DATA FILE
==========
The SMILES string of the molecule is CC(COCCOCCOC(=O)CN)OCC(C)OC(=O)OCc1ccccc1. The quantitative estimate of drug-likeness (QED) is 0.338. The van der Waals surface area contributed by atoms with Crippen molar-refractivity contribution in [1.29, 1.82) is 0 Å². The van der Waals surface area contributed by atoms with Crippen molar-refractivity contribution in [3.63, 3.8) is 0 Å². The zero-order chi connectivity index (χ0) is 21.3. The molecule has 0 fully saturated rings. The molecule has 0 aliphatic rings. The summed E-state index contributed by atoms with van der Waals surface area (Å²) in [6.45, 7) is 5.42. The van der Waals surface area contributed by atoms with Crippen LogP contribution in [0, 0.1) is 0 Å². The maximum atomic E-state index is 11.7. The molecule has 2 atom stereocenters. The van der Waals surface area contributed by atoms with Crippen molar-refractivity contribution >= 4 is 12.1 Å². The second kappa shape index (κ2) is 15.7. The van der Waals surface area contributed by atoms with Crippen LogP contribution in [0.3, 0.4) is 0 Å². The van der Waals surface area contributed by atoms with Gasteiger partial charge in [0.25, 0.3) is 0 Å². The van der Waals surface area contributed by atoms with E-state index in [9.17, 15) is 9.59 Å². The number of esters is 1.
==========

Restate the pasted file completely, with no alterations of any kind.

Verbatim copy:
The SMILES string of the molecule is CC(COCCOCCOC(=O)CN)OCC(C)OC(=O)OCc1ccccc1. The quantitative estimate of drug-likeness (QED) is 0.338. The van der Waals surface area contributed by atoms with Crippen molar-refractivity contribution in [1.29, 1.82) is 0 Å². The van der Waals surface area contributed by atoms with Crippen molar-refractivity contribution in [3.63, 3.8) is 0 Å². The zero-order chi connectivity index (χ0) is 21.3. The molecule has 0 fully saturated rings. The molecule has 0 aliphatic rings. The summed E-state index contributed by atoms with van der Waals surface area (Å²) in [6.45, 7) is 5.42. The van der Waals surface area contributed by atoms with Crippen LogP contribution in [0, 0.1) is 0 Å². The maximum atomic E-state index is 11.7. The molecule has 2 atom stereocenters. The van der Waals surface area contributed by atoms with Crippen molar-refractivity contribution >= 4 is 12.1 Å². The second kappa shape index (κ2) is 15.7. The van der Waals surface area contributed by atoms with Crippen LogP contribution in [0.3, 0.4) is 0 Å². The van der Waals surface area contributed by atoms with Gasteiger partial charge in [0.25, 0.3) is 0 Å². The van der Waals surface area contributed by atoms with E-state index in [9.17, 15) is 9.59 Å². The number of esters is 1.